Good for PR?
This week Cindy Crawford opened up about a picture that was leaked to the press in February. The image which illustrates what a 50 something year old woman would look like, made headlines everywhere with POSITIVE reactions. In a world where everyone is looking to shred celebrities to pieces, it was shockingly taken with approval and admiration.
This week she claimed the image was retouched to make her look worse; which one can choose to believe, but does it really matter?
After this photo was leaked she did not speak out or contest the journalist who leaked the photo, instead she chose to sit back, keep quiet and ride the good wave of publicity. Or at least that’s probably what her publicist recommended she do.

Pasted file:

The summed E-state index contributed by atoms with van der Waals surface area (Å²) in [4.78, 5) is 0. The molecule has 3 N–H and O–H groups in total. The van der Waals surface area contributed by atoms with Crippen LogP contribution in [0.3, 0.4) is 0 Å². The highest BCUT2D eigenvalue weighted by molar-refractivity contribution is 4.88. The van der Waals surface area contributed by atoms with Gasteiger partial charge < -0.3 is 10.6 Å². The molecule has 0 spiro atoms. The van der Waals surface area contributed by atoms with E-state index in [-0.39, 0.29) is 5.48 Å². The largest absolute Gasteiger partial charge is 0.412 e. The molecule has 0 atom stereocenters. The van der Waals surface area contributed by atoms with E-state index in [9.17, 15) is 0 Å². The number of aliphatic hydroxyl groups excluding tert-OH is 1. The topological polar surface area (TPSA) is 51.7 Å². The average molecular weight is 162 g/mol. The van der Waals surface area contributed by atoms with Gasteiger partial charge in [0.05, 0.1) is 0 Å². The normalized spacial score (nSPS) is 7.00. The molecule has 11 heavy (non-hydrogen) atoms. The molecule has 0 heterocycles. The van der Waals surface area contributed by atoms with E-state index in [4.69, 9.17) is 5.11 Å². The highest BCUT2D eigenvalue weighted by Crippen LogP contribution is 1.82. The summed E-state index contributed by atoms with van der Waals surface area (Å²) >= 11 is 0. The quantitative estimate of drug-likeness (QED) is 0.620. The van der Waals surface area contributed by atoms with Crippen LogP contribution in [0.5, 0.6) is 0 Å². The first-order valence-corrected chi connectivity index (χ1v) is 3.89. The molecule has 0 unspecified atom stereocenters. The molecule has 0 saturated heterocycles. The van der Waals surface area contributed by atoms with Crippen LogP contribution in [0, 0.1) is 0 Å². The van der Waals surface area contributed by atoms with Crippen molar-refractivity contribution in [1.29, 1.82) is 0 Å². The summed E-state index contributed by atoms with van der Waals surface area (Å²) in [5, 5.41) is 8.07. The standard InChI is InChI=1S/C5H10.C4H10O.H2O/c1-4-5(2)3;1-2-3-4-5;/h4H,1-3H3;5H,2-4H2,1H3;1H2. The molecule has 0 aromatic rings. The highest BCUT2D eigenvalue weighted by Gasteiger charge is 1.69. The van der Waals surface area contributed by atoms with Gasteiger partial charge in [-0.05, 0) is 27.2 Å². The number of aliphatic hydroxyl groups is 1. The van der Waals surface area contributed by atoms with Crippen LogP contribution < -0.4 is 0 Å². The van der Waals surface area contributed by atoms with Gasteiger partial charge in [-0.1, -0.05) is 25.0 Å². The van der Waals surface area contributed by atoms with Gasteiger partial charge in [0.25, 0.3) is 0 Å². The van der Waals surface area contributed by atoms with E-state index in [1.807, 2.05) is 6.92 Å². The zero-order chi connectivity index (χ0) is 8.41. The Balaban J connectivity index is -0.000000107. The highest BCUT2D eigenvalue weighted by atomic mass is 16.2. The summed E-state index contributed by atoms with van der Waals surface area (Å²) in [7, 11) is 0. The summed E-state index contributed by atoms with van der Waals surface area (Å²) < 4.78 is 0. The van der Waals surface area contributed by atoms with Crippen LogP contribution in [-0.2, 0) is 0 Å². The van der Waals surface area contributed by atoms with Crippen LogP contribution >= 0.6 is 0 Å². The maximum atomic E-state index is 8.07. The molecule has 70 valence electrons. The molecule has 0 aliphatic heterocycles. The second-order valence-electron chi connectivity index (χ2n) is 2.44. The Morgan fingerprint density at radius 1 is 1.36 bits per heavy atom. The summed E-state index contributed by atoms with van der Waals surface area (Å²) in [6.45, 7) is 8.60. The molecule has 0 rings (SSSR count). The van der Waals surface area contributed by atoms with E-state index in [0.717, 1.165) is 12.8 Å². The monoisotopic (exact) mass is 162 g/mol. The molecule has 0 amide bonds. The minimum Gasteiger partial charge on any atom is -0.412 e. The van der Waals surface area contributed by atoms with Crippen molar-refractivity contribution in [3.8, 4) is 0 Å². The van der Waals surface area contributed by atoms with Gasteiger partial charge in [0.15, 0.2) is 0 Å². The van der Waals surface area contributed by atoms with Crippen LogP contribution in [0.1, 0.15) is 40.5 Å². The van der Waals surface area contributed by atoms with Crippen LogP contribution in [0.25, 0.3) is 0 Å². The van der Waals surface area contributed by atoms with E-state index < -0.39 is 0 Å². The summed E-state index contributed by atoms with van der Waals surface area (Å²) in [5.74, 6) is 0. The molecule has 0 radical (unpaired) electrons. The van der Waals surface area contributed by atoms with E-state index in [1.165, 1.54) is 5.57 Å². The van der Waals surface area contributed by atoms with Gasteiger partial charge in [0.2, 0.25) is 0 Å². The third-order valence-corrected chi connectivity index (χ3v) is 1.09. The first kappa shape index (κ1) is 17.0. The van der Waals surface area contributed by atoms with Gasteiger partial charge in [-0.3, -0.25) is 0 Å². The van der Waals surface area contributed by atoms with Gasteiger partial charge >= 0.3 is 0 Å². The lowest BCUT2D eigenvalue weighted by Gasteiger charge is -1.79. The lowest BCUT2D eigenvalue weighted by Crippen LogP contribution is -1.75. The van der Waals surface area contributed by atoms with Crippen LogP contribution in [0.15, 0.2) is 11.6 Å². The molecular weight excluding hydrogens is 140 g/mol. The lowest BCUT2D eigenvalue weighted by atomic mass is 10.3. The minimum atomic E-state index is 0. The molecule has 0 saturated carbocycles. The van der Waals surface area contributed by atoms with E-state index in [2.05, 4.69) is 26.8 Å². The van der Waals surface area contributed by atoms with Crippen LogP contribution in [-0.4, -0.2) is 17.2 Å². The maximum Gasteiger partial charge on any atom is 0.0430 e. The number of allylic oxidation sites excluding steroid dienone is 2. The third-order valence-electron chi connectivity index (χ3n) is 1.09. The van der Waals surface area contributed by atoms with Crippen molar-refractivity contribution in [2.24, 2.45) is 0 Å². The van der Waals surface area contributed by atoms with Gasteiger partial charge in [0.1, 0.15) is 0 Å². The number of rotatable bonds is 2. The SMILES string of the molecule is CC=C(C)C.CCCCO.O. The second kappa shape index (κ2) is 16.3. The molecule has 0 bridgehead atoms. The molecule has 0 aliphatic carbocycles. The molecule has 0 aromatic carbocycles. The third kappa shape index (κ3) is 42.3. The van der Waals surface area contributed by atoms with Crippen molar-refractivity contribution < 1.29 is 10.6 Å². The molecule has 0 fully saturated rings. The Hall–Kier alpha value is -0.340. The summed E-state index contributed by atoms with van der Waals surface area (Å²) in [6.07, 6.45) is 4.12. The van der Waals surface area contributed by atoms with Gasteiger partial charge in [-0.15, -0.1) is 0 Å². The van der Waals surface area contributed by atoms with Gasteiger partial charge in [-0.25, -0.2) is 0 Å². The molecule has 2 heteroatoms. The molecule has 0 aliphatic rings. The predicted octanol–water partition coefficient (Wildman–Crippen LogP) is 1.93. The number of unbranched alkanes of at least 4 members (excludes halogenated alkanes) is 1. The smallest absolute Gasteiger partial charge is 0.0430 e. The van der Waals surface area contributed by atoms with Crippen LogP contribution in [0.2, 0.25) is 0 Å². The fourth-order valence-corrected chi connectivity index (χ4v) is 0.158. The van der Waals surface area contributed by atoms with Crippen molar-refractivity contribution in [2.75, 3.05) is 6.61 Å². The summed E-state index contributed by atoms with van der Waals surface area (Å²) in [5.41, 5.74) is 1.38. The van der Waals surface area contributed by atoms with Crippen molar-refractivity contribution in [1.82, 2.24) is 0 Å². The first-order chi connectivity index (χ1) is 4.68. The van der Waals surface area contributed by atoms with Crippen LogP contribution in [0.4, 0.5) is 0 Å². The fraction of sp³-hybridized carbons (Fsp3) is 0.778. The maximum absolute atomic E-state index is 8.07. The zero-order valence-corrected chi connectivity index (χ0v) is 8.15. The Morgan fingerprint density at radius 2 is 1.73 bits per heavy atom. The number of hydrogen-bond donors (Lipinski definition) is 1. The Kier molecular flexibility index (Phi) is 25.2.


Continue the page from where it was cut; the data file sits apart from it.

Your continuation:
PR – Opportunities or threats?
This brings up the question of whether or not Photoshop is a good thing or a bad thing for the PR industry. If done correctly it can be beneficial but one wrong airbrush and it can be disastrous.
Some positive outcomes of Photoshop include:
– Creating a more aesthetically pleasing image
– Photoshopping can be fun and seen as an art form
– It can be used as a persuasion tool for viewers, a (great) picture is worth a thousand words after all
On the other hand some of the cons are:
– It creates a false perception of the object, ultimately manipulating the viewers desires
– Viewers are left with a sense of lowered self-esteem, younger women especially are left with a need to conform to unrealistic body images
– One mistake can damage a company or brand’s image
One major Photoshop faux pas was Kate Winslet’s cover of British GQ in which they slimmed and stretched her out so much that even she spoke out in outrage over the manipulation of her picture. The GQ PR team had a lot of cleaning up to do after that debacle.
In Cindy Crawford’s case, the ugly-fication was warmly welcomed by viewers which could mean that people may be ready for a less Photoshopped world with more realistic role models, images or brands.